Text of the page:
Robots can help not only during the joint replacement procedure, but also during pre-op assessments to take exact measurements of a joint, map it, and calculate exactly where and at what angle the implant should be positioned. “We’re not talking about millimeters, it’s fractions of a millimeter,” Dr. Sousa said. “They’re accurate to a fraction of

a degree and a fraction of a millimeter.” Those fractions of a millimeter or degree allow more accurate and precise alignment and positioning, which in turn may have practical impacts on the joint itself – better alignment may mean the joint will perform better and last longer. But more importantly, the patient experiences real, practical benefits from the precision the robot provides. Proper alignment should translate into a better, stronger and more stable gait. As more people experience the benefits of robotic-assisted joint replacement, Dr. Sousa said it’s not something he has to convince patients to consider. “It’s the opposite,” he said. “People are coming in and asking for it.”





t seems the more we try to eat healthy foods, the more confused we get. Much of what’s considered “healthy” changes day to day as scientific studies are revised to mean the opposite of what we thought they meant. Even avid label readers aren’t always sure what product claims mean. “Sugar-free” isn’t the same as unsweetened, “all-natural” usually isn’t, and don’t even start with low fat. The list of artificial ingredients added to make up for its removal is usually long. Add to that are growing concerns over GMOs, pesticides, antibiotics and other questionable farming practices, and it can all result in food frustration. Instead of throwing in the towel, more and more health-conscious eaters are “trimming the fat,” so to speak, and reaping the benefits of springtime’s crop of fresh-grown fruits and vegetables, either harvested at home or purchased at your local farmer’s market.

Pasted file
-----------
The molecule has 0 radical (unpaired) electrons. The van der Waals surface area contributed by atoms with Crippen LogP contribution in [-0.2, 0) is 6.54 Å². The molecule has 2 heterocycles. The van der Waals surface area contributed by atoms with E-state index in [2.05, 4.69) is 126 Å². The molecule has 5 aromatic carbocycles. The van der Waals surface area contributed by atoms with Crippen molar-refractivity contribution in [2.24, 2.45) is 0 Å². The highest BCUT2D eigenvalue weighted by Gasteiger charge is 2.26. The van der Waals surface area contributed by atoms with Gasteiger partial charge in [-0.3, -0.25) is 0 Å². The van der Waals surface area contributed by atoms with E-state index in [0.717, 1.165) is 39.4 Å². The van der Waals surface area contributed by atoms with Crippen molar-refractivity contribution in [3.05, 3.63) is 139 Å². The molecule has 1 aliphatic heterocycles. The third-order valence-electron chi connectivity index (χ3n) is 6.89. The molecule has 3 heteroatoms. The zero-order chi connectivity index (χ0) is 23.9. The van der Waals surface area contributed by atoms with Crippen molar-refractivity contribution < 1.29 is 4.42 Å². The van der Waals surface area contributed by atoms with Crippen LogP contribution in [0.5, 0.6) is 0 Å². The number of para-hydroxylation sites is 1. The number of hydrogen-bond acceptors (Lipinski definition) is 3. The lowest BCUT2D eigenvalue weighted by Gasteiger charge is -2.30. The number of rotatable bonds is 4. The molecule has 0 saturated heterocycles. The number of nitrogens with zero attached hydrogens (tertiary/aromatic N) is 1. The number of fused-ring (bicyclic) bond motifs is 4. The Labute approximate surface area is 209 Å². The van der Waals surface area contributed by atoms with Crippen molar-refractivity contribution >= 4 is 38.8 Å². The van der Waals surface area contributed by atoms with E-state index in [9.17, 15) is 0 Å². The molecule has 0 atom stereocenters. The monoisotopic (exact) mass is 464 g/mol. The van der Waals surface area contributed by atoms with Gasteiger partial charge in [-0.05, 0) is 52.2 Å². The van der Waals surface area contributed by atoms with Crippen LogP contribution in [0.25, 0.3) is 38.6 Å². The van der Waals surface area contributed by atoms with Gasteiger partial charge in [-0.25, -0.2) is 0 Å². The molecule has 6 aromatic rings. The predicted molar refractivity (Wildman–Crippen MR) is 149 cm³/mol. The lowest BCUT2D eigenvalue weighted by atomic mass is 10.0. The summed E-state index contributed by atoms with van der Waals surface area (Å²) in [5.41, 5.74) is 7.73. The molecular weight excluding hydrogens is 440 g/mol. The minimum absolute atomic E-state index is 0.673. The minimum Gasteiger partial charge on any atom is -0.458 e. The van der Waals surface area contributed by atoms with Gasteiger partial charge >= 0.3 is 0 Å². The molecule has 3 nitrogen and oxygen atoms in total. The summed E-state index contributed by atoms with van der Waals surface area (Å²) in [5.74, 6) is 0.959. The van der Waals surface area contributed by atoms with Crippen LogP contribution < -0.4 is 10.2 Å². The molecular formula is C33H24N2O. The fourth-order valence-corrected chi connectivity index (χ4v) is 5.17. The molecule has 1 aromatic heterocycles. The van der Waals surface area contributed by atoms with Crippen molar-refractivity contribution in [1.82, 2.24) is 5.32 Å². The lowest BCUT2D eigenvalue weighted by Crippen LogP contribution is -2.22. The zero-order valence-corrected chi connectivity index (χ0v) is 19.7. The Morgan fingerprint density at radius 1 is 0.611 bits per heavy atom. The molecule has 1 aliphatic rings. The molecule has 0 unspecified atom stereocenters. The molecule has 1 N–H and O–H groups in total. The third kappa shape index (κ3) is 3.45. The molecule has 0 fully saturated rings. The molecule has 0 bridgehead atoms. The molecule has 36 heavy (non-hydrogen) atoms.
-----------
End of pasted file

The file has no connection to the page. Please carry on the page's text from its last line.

There are a number of reasons that at-home gardens have been on the rise in the past few years. Aside from knowing exactly what you’re eating and how it was grown, there is an


economic advantage to growing your own food, as well as a sense of accomplishment. Perhaps the biggest draw to growing your own fruits and vegetables is the abundant nutritional advantages. Fresh fruits and vegetables provide the most nutrients for fewer calories and have little or no saturated fat, sodium and added sugars. Produce that’s high in fiber helps you feel full, aids in bowel health, and maintains healthy cholesterol levels. According to the Academy of Nutrition and Dietetics, eating fruits and vegetables is linked to a lower risk of many chronic diseases and it may help protect against certain types of cancer.


If you don’t have a green thumb, your local farmer’s market is a great way to get the fresh pick of the season. Farmer’s market produce is almost always fresher than produce found in the grocery store, but don’t assume it’s organic or grown with non-GMO seed. Maintaining an organic certification is expensive and many smaller farmers can’t afford it, so some will say their foods are “responsibly grown” (indicating a commitment to human health and the environment)

Foil Packet Cheesy Sausage and Peppers INGREDIENTS Reynolds Wrap® Non-Stick Foil 4 sweet or spicy Italian chicken sausage links (about 2 3/4 oz each) 2 medium onions, sliced into 1/4 inch strips 2 red bell peppers, sliced into 1/4 inch strips 1/2 tablespoon extra virgin olive oil

3/4 cup marinara sauce 1/2 cup shredded part-skim mozzarella 3/4 teaspoon kosher salt fresh black pepper, to taste crusty bread, optional for serving

INSTRUCTIONS 1. Preheat the grill on high heat on one half and medium-low on the other. 2. In a large bowl combine the onions, pepper, olive oil, salt and pepper. Make foil packets:

By Michelle Jacoby or “natural” (implying the use of non-GMO seeds, pesticides, etc.). This isn’t regulated, however, so if this is important to you, ask the seller about their growing methods. The variety of foods offered is different than a supermarket because farmer’s markets feature items that are in season in your region. There will still be plenty of produce to choose from, but some of it may be unfamiliar, so be willing to try new things.


When it comes to choosing what to grow or buy, opt for fruits and vegetables that are in season. They cost less and are likely to be at their peak flavor. Also, consider adding color to your plate. Different colors typically mean foods have different vitamins and minerals. For instance, red, orange and yellow produce is packed with vitamin A, vitamin C, manganese and fiber. Greens contain lutein, which helps with eyesight, and folate, which helps in cell reproduction. Blues and purples are packed with antioxidants that help transport oxygen to cells, remove waste, protect joints and organs, and promote healthy skin.